In his classic essay “The Production and Reproduction of Legitimate Language,” Bourdieu (1982) argued that notions of what constitutes proper language are intimately tied to hierarchies of class and institutional power. While this model served well to capture the denigration of the “patois” of rural peasants, it has proven insufficient for scholars attempting to explain the complex dynamics of value and authority that arise in the context of minority language movements where revitalization efforts generate new linguistic markets, new kinds of speakers, and often new standardized varieties. The resulting sociolinguistic scenario requires more nuanced conceptualizations of competing ideologies of authority (Woolard 2008).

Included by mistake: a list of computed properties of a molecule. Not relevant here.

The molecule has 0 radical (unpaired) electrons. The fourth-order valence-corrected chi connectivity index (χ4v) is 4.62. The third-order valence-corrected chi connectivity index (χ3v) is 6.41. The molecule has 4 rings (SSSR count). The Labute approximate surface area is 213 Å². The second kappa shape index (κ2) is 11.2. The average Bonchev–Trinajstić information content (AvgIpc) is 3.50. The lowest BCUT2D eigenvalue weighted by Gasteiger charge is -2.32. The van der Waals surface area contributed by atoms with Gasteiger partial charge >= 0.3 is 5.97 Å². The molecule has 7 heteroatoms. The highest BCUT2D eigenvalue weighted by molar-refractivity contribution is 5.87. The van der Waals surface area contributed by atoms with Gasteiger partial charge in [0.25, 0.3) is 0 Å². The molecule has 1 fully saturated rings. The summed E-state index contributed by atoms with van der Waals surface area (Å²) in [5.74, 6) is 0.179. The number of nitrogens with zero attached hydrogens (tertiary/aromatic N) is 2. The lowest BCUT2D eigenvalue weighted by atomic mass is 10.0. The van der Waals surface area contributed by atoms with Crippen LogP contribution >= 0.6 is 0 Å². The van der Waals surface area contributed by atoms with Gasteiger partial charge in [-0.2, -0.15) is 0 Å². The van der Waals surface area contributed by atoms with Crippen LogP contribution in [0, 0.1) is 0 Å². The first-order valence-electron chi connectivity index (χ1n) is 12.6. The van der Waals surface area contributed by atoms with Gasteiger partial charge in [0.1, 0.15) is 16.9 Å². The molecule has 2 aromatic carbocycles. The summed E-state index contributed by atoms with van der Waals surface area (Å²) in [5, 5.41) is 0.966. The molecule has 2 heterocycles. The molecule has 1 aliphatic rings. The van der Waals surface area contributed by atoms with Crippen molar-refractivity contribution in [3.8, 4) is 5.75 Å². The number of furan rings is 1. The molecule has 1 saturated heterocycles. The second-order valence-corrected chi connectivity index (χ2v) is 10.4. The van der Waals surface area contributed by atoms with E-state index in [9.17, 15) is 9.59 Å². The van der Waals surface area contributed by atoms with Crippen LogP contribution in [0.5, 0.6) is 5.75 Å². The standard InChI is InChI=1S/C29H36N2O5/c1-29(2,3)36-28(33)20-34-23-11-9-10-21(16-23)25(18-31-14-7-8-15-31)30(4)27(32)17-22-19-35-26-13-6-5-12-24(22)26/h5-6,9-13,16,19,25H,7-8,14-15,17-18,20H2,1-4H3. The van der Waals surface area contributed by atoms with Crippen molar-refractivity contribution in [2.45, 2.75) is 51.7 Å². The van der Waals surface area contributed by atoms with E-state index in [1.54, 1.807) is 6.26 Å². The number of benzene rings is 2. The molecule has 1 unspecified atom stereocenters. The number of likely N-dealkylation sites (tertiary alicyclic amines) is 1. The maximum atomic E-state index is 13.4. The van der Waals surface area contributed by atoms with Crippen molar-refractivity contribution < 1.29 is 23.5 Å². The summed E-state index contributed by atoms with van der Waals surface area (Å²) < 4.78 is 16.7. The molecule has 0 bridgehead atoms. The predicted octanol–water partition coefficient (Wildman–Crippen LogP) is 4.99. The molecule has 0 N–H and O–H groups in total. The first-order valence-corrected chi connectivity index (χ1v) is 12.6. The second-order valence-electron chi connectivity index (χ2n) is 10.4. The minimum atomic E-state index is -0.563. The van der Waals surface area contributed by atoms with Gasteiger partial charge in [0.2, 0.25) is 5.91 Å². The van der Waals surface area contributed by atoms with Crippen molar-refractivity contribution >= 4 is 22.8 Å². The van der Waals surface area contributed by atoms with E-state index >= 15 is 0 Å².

This chapter focuses on the reworking of structures of value in Basque language revival in Spain, where normalization and standardization have occurred simultaneously. The analysis explores how a particular group of users—new speakers who have learned Basque outside the home—attribute value to standard and vernacular Basque. New speakers are an interesting group of users both because they constitute the majority of younger Basque speakers and because they typically learn only standard Basque. While new speakers report the utility of their mastery over standard Basque, they aspire to markers of authenticity associated with the vernacular. Standard Basque has acquired values of anonymity, but, contrary to Bourdieu, it does not command higher prestige among these users who say they would rather “speak the Basque of somewhere.” Incomplete normalization may partly account for these results, but we also argue that the social consequences of standardization cannot be seen separately from the social process by which standardization is carried out. Basque language revival has benefitted from a broad social involvement and debate that helped temper some of the de-authorization of native speakers that standardization has been known to provoke in other language revival contexts.